The Hindu god, Vishnu, is said to have taken the forms of Rama and Krishna, amongst many others.
Hanumana, the monkey god, is considered by many (including, perhaps, Tulsidas) to be an incarnation of Shiva. Now, Hindus have one more avatar to add to this illustrious list: Amaranth.
Ganesha, the elephant-headed god and the son of Shiva (and plenty of other titles), has graced this Earth by revealing himself to us as a 4-foot-tall embodiment of beauty and grace. More intriguingly, this incarnation is quite unlike previous avatars. Not only is it the first avatar of this millennium, it is of an entirely different species and it even has a Latin name!
Sam Lal, a Guyanese immigrant and a manager at a Manhattan uniform company (and possibly plenty of other titles), hurt his back, three and a half months ago, lifting a box. As a consequence, he was in pain due to a bone spur near his spine and bulging discs in his neck. This pain, however, was entirely relieved when this 60-year-old devout Hindu’s prayers were answered by the emergence (through concrete) of the Remover of Obstacles.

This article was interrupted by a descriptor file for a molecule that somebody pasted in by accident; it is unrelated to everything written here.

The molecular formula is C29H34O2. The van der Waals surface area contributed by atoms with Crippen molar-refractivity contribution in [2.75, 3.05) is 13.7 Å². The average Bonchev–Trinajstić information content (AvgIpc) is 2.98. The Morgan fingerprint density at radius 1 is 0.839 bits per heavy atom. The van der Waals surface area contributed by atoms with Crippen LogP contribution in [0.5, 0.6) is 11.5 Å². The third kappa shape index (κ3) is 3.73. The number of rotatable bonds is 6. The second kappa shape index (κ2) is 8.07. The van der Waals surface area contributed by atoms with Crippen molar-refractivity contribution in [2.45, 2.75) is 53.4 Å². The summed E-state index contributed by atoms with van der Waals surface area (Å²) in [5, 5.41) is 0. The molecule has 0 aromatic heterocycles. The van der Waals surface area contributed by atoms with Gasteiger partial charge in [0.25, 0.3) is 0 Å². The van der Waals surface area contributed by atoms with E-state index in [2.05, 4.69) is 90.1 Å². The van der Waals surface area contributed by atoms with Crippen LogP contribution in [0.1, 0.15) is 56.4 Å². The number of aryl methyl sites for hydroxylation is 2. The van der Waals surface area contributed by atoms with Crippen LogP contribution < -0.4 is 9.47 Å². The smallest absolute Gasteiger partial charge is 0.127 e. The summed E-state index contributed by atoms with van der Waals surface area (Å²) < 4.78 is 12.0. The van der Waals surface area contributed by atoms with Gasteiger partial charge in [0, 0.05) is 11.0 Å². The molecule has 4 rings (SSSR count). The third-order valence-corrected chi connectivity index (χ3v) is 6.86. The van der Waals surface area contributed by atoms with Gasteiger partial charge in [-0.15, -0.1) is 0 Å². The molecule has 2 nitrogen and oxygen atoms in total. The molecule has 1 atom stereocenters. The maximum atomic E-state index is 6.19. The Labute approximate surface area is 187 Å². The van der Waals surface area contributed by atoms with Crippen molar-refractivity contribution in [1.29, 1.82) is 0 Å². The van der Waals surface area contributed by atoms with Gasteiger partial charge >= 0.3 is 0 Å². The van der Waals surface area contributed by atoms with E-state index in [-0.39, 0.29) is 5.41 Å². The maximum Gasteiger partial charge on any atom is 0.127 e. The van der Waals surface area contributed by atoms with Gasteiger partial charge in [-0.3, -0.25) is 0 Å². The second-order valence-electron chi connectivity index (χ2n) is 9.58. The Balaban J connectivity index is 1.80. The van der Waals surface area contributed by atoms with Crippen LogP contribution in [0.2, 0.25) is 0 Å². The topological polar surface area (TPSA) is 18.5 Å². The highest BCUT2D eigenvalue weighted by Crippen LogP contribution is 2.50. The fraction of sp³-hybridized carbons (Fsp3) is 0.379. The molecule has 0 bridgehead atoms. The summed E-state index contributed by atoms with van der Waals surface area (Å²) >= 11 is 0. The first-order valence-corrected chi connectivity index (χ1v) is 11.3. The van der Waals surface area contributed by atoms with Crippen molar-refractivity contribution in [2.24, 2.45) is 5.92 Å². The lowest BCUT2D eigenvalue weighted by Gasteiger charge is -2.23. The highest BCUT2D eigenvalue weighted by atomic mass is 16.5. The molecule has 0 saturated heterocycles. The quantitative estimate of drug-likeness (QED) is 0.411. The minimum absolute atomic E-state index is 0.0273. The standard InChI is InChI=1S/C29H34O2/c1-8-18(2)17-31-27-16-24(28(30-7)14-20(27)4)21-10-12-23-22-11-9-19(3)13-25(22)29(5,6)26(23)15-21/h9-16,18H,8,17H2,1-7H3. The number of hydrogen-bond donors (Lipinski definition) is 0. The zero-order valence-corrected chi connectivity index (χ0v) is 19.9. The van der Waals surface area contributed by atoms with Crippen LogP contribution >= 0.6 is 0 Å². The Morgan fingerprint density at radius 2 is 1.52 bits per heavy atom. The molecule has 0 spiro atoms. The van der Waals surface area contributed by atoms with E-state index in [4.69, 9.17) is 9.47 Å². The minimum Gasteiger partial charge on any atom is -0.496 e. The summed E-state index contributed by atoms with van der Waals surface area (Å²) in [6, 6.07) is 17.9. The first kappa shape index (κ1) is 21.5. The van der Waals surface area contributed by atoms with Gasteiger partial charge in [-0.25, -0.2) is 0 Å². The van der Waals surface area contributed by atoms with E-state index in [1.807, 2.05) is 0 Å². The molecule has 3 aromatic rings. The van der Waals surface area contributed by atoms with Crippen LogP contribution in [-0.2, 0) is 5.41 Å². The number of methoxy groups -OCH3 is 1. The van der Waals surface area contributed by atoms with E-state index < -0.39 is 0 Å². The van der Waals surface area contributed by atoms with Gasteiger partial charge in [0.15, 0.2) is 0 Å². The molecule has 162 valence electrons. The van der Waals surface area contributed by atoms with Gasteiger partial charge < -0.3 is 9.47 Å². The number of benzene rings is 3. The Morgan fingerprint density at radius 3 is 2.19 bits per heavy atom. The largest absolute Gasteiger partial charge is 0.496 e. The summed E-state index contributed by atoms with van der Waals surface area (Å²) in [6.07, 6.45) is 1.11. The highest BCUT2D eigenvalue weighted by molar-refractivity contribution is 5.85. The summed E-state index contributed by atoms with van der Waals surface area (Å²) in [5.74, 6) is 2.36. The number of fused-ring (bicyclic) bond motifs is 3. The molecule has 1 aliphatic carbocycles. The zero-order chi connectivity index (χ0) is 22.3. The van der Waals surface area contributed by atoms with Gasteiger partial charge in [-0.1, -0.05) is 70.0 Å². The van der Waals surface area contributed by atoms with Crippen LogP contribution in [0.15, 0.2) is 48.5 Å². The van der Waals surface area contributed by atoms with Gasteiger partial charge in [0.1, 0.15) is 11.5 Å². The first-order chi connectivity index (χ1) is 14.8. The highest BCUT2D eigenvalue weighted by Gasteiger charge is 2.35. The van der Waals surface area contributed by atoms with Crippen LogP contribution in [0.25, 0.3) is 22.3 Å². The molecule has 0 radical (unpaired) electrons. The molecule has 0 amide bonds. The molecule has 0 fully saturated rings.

Skeptics, like the “Bad Astronomer” Phil Plait and “Friendly Atheist” Hemant Mehta, are quick to denounce this avatar as mere pareidolia; as more carnation than incarnation. Botanical experts at the Queens Botanical Garden, have joined in by pointing out that this manifestation of the god is more commonly known as Amaranthus gangeticus, common to the subcontinent, Africa and Central America.
Hindus, however, are not buying it. Many have flocked to see it for themselves. One such person, Kris Ram of Flushing, New York, has, unlike Plait and Mehta, seen the plant for himself, and believes this to be a real miracle. Another, Uddit Patel, has offered this as unequivocal proof of the existence of God. Apu Nahasapeemapetilon, the world-renowned proprietor of the Kwik-E-Mart in Springfield and devotee of Lord Ganesha, plans to visit when his filming schedule allows.
Perhaps, skeptics will only be assuaged when the ultimate test of divinity is performed: feeding the avatar spoonfuls of milk! Ganesha’s biggest problem might not be cold-shouldered bloggers, but the upcoming winter frost. His avatar is not expected to live through it.